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Why this Orville Dam crisis affects Southern California




The California Department of Water Resources stopped the spillway flow on Thursday morning to allow engineers to evaluate the integrity of the structure after water had been released at 20,000 cubic feet per second (cfs) through the night. There is no imminent or expected treat to public safety or the integrity of Oroville Dam at the Butte County site. 

After conferring with State and federal dam safety entitles, DWR decided to increase the release volume to 35,000 cfs to help operators absorb the inflow of the storm waters expected today and Friday. More erosion is  also expected. Photo taken February 9, 2017. 

Kelly M. Grow/ California Department of Water
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The California Department of Water Resources stopped the spillway flow on Thursday morning to allow engineers to evaluate the integrity of the structure after water had been released at 20,000 cubic feet per second (cfs) through the night. There is no imminent or expected treat to public safety or the integrity of Oroville Dam at the Butte County site. After conferring with State and federal dam safety entitles, DWR decided to increase the release volume to 35,000 cfs to help operators absorb the inflow of the storm waters expected today and Friday. More erosion is also expected. Photo taken February 9, 2017. Kelly M. Grow/ California Department of Water Resources
Kelly M. Grow/California Department of Water Resources

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The events in Oroville could be a preview of more problems to come.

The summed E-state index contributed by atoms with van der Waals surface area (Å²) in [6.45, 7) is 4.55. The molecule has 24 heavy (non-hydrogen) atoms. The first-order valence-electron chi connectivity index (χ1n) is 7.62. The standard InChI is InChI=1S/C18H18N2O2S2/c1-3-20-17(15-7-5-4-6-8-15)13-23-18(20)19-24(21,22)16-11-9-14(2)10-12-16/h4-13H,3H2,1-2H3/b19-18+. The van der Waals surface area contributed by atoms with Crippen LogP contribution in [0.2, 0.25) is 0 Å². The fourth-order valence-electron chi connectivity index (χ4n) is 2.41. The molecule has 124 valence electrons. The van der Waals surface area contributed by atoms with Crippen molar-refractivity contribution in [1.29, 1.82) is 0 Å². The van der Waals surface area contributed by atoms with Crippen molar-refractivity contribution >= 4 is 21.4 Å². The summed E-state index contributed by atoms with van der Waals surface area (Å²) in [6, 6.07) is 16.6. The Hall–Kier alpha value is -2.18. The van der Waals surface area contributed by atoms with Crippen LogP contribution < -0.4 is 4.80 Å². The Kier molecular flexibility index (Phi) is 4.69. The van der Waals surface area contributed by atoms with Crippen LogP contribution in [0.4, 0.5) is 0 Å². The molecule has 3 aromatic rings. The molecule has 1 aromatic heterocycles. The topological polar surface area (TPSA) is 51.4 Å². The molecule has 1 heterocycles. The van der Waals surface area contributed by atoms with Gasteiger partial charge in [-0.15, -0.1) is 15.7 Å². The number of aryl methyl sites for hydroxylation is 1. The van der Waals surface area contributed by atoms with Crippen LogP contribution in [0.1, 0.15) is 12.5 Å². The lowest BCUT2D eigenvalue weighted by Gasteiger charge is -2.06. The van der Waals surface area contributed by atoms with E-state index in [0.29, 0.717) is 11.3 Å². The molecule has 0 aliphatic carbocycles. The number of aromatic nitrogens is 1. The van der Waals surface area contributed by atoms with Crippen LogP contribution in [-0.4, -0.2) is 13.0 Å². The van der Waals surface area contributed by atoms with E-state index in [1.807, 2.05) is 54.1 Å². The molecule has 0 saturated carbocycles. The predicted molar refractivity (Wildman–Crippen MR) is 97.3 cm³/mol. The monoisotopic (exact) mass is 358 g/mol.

With overall climate patterns becoming more extreme...our water infrastructure is going to face a variety of new challenges.

Is it up to the task, or will we see more failures like the problems at Oroville in the future?

Mark Gold is UCLA Associate Vice Chancellor of Environment and Sustainability. He spoke with A Martinez about the role of climate change in the future of infrastructure.

Interview Highlights

What's the teachable moment for SoCal following the events in Oroville?

"What we really need to do as soon as possible is to do a vulnerability assessment of really all our water infrastructure in the state of California. Because, whether it's going to be due to earthquake or severe climate variation with these extreme storms or the drought problems that we've been having. I think its shone a tremendous amount of vulnerability in the system that we really need to take into account and so pretty scary times indeed when you look at what's at stake up in Oroville."

So we all know that the state has had prolonged periods of drought with now extreme rain, but can you walk us through why these weather patterns put such a strain on our water infrastructure?

"The extreme variation that we're seeing in climate which is sort of looking into the future of what California is going to see more frequently...its really put a strain on water infrastructure because we really didn't think that this level of extremes could happen. Especially so close together. To think that the five year drought was obviously in California recorded history and that was really difficult and made you realize the way we manage water from a year to year basis in the state all too often rather than taking the long view has really been a problem. And so getting more from climate science to take the longer view of how to manage our water so that we can better prepare for these extremes. The bottom line is: these extremes are not what gets prepared for. We sort of look back at history and say, 'what happened in the last 50 years to our system? Are we prepared for that?' But we don't really look forward with the understanding that things could actually be a lot more extreme...that is more than likely the new normal in California."

What kind of things do we have to do to be climate resilient when it comes to our water infrastructure?

"Redundancy, relying more on local water, ensuring that our local water infrastructure actually can withstand these sorts of extreme events in the inevitable onset of sea level rise which causes problems with sea water intrusion into our groundwater basins along the coast...those are some of the things that we really need to do and since California is such a populous state and water supply, we have a pretty large infrastructure, really making sure we build in that resilience is absolutely critical."

To listen to the full segment, click the blue play button above.